Surgical “hybrid” configurations
Left ventricular venting can be achieved through a surgical insertion of a catheter, either during or immediately after heart surgery. In case of peripheral VA ECMO support in patients suffering from post-cardiotomy heart failure, the detection of LV overload can require the shift to a central VA ECMO configuration and the insertion of a LV venting catheter through the cannulation of the left atrium or ventricle via the right superior pulmonary vein, which is then connected by a Y-tubing to the venous drainage line of the ECMO circuit. Interestingly, this procedure of surgical LV venting has been associated with a high rate of cardiac recovery and subsequent successful ECMO weaning in both paediatric and adult patients (17,18). In paediatric VA ECMO, an alternative to this approach is to place the LV venting cannula into the pulmonary artery trunk (because of the small size of pulmonary veins observed in these patients), the direct left atrium cannulation placed through a trans-thoracic approach or through the surgical exposure of the groove between the pulmonary veins and right atrium (i.e., the Waterston’s groove) (19,20).
In case of peripheral VA ECMO configuration, LV unloading may be performed using minimally invasive surgical techniques. One approach is to expose the left apex through a surgical incision and to place into the LV a 16-20F cannula, which is subsequently tunnelled via a subxiphoidal incision (i.e., the “subxiphoidal” approach); this technique is used in particular for patients who underwent heart surgery with sternotomy (21). The second approach consists in a left anterolateral thoracotomy, with the venting placed into the LV apex using fluoroscopy or echocardiography (22). In one study, Centofanti et al. described the combination of VA ECMO and trans-apical LV venting through a left mini-thoracotomy and connected to the venous drainage line of ECMO (23); in all patients, hemodynamics improved, recovery of heart function was observed in 46% of cases and 30-day mortality was 38%. These procedures require a high surgical expertise and potentially increase the risk of myocardial wall damage or coronary artery injuries, as the risk of bleeding from the chest incision, as the patients receive systemic anticoagulation.
Percutaneous “hybrid” configurations
LV unloading can also be achieved by several percutaneous approaches. First, a pulmonary drainage, consisting in a venous cannula placed into the main pulmonary artery and connected to the drainage ECMO cannula, has been described in two cases, one concerning a refractory cardiogenic shock after pulmonary sepsis in an adult patient and the other with restrictive cardiomyopathy into a young woman (24,25). Second, a trans-aortic catheter venting, using a 5–7 F drainage cannula placed across the aortic valve directly into the LV cavity using a trans-femoral approach, can be achieved under echocardiography guidance and connected to the venous ECMO circuit. In one case, a 17 F paediatric cannula was placed into the LV cavity using the same technique via the subclavian artery (26,27). Third, a left-to-right shunt due to atrial communication may positively influence the LV unloading; this communication can be obtained through percutaneous techniques that artificially create the shunting. In one study, Aiyagari et al. incorporated left atrium drainage into the ECMO venous circuit in 7 paediatric patients via a trans-septal puncture and the placement of a left atrial 8–15 F cannula; no major complication was reported and successful ECMO weaning was obtained in 4 patients (28). Left-to-right atrial communication can also be obtained using blade and balloon septostomy, which, in one study, was feasible in all 9 cases and led to significant LV and pulmonary unloading with a survival rate of 70% (29). Atrial communication patency can be maintained using specific stentings, which may help to titrate the atrial shunt and preserve an adequate flow over time, although this approach may produce some complications because of anatomical injury and the need for surgical correction at the moment of venting removal (30).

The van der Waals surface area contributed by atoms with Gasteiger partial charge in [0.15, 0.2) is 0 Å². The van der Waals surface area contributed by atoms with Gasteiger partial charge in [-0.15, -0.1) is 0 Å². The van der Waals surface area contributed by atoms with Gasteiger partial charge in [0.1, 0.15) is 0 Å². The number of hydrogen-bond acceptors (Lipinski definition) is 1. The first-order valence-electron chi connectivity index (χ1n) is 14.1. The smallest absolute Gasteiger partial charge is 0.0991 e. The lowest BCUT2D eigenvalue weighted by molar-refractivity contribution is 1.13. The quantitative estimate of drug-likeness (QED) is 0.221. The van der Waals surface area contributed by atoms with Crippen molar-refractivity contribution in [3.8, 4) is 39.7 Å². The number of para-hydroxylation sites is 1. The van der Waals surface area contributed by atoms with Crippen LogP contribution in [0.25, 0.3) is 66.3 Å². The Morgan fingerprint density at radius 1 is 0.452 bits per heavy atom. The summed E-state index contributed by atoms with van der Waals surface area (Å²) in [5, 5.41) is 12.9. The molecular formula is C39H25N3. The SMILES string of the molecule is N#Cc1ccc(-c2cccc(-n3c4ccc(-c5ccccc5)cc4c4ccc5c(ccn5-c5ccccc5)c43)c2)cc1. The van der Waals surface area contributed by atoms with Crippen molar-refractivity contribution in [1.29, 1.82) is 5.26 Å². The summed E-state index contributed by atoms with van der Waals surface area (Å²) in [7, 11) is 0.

“Hybrid” configuration with additional devices